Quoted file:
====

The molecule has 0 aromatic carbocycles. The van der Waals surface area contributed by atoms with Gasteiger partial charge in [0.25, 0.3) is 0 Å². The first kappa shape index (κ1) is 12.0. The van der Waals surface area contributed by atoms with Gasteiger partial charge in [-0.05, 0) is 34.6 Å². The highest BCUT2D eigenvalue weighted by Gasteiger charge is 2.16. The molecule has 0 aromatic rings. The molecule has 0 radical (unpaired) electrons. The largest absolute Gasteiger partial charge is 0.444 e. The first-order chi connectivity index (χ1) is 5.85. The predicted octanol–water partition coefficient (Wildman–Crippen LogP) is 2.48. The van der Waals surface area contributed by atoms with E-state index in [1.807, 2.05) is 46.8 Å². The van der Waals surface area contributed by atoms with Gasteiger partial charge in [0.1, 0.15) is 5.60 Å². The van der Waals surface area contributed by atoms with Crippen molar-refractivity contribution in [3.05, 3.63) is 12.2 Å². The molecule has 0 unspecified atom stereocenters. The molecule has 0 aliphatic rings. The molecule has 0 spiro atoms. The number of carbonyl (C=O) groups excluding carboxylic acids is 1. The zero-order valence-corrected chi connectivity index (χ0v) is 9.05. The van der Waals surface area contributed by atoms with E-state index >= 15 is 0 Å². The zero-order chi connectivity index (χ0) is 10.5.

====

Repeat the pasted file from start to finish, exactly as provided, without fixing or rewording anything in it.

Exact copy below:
The molecule has 0 aromatic carbocycles. The van der Waals surface area contributed by atoms with Gasteiger partial charge in [0.25, 0.3) is 0 Å². The first kappa shape index (κ1) is 12.0. The van der Waals surface area contributed by atoms with Gasteiger partial charge in [-0.05, 0) is 34.6 Å². The highest BCUT2D eigenvalue weighted by Gasteiger charge is 2.16. The molecule has 0 aromatic rings. The molecule has 0 radical (unpaired) electrons. The largest absolute Gasteiger partial charge is 0.444 e. The first-order chi connectivity index (χ1) is 5.85. The predicted octanol–water partition coefficient (Wildman–Crippen LogP) is 2.48. The van der Waals surface area contributed by atoms with E-state index in [1.807, 2.05) is 46.8 Å². The van der Waals surface area contributed by atoms with Gasteiger partial charge in [0.1, 0.15) is 5.60 Å². The van der Waals surface area contributed by atoms with Crippen molar-refractivity contribution in [3.05, 3.63) is 12.2 Å². The molecule has 0 unspecified atom stereocenters. The molecule has 0 aliphatic rings. The molecule has 0 spiro atoms. The number of carbonyl (C=O) groups excluding carboxylic acids is 1. The zero-order valence-corrected chi connectivity index (χ0v) is 9.05. The van der Waals surface area contributed by atoms with E-state index >= 15 is 0 Å². The zero-order chi connectivity index (χ0) is 10.5.